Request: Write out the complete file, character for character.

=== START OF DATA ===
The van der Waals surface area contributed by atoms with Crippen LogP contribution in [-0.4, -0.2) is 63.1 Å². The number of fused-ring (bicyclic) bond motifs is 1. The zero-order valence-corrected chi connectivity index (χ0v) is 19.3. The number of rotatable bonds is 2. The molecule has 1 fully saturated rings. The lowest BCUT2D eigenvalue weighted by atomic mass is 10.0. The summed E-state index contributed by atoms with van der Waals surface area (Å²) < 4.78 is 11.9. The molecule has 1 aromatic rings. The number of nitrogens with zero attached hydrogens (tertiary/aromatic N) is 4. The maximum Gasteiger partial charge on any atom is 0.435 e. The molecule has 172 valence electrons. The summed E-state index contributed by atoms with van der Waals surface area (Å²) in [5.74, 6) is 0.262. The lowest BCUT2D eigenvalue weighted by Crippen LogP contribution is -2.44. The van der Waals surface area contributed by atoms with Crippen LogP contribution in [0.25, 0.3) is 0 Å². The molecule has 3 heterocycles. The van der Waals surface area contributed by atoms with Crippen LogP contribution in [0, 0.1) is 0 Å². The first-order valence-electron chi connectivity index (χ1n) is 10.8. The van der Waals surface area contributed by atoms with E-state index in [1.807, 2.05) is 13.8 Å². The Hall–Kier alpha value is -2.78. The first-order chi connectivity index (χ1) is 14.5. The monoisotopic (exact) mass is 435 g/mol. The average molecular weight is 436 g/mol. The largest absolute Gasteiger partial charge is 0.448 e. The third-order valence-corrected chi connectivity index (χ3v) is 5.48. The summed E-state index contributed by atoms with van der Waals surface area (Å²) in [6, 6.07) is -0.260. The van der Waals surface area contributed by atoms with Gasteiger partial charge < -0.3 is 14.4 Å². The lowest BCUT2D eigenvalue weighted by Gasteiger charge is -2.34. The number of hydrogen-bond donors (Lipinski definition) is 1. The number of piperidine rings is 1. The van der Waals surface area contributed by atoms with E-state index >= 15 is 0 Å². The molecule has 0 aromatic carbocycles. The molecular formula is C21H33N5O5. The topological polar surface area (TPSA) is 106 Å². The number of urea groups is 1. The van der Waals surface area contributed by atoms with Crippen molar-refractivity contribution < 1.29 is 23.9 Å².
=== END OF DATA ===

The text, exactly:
The van der Waals surface area contributed by atoms with Crippen LogP contribution in [-0.4, -0.2) is 63.1 Å². The number of fused-ring (bicyclic) bond motifs is 1. The zero-order valence-corrected chi connectivity index (χ0v) is 19.3. The number of rotatable bonds is 2. The molecule has 1 fully saturated rings. The lowest BCUT2D eigenvalue weighted by atomic mass is 10.0. The summed E-state index contributed by atoms with van der Waals surface area (Å²) < 4.78 is 11.9. The molecule has 1 aromatic rings. The number of nitrogens with zero attached hydrogens (tertiary/aromatic N) is 4. The maximum Gasteiger partial charge on any atom is 0.435 e. The molecule has 172 valence electrons. The summed E-state index contributed by atoms with van der Waals surface area (Å²) in [5.74, 6) is 0.262. The lowest BCUT2D eigenvalue weighted by Crippen LogP contribution is -2.44. The van der Waals surface area contributed by atoms with Crippen LogP contribution in [0.25, 0.3) is 0 Å². The molecule has 3 heterocycles. The van der Waals surface area contributed by atoms with Crippen LogP contribution in [0, 0.1) is 0 Å². The first-order valence-electron chi connectivity index (χ1n) is 10.8. The van der Waals surface area contributed by atoms with E-state index in [1.807, 2.05) is 13.8 Å². The Hall–Kier alpha value is -2.78. The first-order chi connectivity index (χ1) is 14.5. The monoisotopic (exact) mass is 435 g/mol. The average molecular weight is 436 g/mol. The largest absolute Gasteiger partial charge is 0.448 e. The third-order valence-corrected chi connectivity index (χ3v) is 5.48. The summed E-state index contributed by atoms with van der Waals surface area (Å²) in [6, 6.07) is -0.260. The van der Waals surface area contributed by atoms with Gasteiger partial charge < -0.3 is 14.4 Å². The lowest BCUT2D eigenvalue weighted by Gasteiger charge is -2.34. The number of hydrogen-bond donors (Lipinski definition) is 1. The number of piperidine rings is 1. The van der Waals surface area contributed by atoms with E-state index >= 15 is 0 Å². The molecule has 0 aromatic carbocycles. The molecular formula is C21H33N5O5. The topological polar surface area (TPSA) is 106 Å². The number of urea groups is 1. The van der Waals surface area contributed by atoms with Crippen molar-refractivity contribution < 1.29 is 23.9 Å².